This project investigates public attitudes towards sharing confidential personal health information held in electronic health records (EHRs). The project uses computer assisted telephone interviewing (CATI) to conduct a quantitative national survey of the attitudes of New Zealanders towards access to their personal health information using vignettes. Respondents are presented with vignettes which describe ways in which their health information might be used, and asked about their attitude to and consent for each type of access. The project outcome will be a specification of requirements for an e-consent model meeting the needs of most New Zealanders, thus enabling the potential benefits of electronically sharing confidential health information from EHRs. This article presents preliminary results from the first 1828 respondents. Respondents were most willing to share their information for the purpose of providing care. However, removing their name and address greatly increased the acceptability of sharing information for other purposes.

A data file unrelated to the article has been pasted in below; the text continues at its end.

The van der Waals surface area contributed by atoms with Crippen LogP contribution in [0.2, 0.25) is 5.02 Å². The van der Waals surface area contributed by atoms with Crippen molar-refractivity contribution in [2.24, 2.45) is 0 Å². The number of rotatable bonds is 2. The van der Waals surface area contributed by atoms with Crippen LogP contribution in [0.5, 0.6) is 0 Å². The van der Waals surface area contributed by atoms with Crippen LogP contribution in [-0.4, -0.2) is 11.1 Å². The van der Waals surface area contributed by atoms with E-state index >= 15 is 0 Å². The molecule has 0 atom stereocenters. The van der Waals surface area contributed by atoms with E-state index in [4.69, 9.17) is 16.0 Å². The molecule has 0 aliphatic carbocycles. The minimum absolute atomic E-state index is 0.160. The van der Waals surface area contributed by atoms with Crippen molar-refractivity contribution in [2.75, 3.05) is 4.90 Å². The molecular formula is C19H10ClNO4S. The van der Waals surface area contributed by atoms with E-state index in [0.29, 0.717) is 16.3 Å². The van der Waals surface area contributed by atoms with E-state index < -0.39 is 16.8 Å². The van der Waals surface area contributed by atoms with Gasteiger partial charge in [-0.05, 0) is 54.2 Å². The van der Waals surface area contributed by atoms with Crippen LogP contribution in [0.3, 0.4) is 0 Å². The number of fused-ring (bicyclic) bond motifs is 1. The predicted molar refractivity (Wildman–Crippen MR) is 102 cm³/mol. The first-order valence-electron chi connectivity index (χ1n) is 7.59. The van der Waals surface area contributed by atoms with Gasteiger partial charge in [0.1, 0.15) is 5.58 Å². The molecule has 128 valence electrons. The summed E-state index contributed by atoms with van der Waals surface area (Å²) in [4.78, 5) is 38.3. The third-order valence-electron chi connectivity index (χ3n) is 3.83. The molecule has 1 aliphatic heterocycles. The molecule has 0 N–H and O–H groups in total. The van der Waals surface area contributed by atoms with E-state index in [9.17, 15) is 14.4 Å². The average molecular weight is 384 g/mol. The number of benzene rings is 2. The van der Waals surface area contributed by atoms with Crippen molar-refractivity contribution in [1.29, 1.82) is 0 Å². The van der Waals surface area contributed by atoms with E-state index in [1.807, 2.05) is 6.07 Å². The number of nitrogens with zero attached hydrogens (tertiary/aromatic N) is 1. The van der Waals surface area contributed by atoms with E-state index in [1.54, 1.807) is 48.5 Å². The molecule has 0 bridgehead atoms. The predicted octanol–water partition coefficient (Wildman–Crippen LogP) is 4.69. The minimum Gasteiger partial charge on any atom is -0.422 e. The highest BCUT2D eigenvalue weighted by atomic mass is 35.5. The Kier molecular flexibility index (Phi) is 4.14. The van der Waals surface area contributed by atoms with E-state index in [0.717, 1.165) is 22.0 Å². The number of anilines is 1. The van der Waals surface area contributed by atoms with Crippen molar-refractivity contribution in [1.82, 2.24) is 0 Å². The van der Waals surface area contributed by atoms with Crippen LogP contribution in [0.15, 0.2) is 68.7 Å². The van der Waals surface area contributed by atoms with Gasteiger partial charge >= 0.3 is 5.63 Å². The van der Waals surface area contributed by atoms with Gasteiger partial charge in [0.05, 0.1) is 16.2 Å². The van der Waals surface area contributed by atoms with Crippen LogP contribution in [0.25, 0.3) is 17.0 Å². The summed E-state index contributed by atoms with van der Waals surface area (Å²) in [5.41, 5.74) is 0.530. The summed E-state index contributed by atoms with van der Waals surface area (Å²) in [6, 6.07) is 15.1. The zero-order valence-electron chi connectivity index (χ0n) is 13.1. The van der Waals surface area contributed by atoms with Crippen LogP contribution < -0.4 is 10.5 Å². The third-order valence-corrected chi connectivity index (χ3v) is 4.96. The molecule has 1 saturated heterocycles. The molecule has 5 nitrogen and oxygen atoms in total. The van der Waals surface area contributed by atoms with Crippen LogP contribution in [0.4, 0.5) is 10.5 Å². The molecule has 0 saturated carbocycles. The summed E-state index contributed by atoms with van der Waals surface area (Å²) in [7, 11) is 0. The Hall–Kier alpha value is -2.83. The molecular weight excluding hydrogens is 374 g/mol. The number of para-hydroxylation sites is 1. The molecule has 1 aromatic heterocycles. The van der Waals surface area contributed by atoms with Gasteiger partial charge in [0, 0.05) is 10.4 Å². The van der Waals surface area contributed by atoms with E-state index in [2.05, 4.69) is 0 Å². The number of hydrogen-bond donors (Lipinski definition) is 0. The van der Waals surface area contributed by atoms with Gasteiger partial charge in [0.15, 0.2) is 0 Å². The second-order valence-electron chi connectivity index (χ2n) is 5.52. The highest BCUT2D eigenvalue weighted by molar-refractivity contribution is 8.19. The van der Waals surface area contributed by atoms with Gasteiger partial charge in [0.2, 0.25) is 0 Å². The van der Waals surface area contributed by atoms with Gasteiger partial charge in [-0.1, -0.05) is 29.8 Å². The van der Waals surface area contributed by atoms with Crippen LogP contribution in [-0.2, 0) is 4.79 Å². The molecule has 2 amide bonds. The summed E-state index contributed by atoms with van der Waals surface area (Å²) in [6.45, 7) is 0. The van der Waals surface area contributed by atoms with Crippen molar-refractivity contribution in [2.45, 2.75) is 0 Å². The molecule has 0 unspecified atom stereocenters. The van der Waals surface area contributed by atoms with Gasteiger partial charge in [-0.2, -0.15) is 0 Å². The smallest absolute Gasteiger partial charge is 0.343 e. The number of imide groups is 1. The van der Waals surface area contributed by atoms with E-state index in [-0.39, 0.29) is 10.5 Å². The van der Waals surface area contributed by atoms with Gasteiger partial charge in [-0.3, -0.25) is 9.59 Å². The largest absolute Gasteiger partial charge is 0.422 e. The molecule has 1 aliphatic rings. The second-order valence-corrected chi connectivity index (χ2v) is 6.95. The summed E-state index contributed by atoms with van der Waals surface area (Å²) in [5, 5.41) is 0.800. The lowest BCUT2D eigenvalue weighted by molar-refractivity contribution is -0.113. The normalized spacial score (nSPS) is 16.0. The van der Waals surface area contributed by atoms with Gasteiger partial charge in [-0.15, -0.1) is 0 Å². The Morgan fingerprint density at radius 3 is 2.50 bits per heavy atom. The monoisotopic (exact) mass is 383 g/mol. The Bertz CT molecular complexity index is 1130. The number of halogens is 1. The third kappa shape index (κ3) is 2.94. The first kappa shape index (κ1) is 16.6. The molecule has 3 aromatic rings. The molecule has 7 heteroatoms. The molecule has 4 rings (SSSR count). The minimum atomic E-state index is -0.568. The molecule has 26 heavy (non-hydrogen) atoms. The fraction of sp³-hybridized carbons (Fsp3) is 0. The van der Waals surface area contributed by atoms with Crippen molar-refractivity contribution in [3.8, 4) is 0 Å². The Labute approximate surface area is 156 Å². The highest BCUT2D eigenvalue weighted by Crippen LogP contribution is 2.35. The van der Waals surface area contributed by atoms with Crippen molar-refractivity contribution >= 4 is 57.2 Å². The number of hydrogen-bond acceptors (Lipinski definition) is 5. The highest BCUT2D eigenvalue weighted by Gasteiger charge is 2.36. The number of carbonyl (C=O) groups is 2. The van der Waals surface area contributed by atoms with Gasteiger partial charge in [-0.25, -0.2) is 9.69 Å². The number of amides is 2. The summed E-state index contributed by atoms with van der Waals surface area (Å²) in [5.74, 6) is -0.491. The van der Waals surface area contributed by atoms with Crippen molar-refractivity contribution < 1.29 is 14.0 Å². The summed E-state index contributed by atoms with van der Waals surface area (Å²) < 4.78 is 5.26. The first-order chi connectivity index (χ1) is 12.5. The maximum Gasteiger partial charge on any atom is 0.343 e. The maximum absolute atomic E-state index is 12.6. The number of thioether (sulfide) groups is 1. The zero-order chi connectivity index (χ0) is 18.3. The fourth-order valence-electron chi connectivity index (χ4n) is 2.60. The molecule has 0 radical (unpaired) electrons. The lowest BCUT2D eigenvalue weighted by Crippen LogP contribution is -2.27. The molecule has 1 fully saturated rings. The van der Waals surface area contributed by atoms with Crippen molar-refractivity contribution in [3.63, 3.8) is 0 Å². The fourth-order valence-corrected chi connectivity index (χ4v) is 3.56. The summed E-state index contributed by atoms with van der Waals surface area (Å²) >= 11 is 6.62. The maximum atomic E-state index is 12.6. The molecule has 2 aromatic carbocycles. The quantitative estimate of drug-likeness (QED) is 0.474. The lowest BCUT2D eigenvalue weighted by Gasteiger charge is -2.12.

Hunter, Inga M., Waldon, John A., McDonald, Barry W., Whiddett, Richard J., Norris, Anthony C., Health Informatics Journal, 15(3), 212-228, DOI: 10.1177/1460458209337435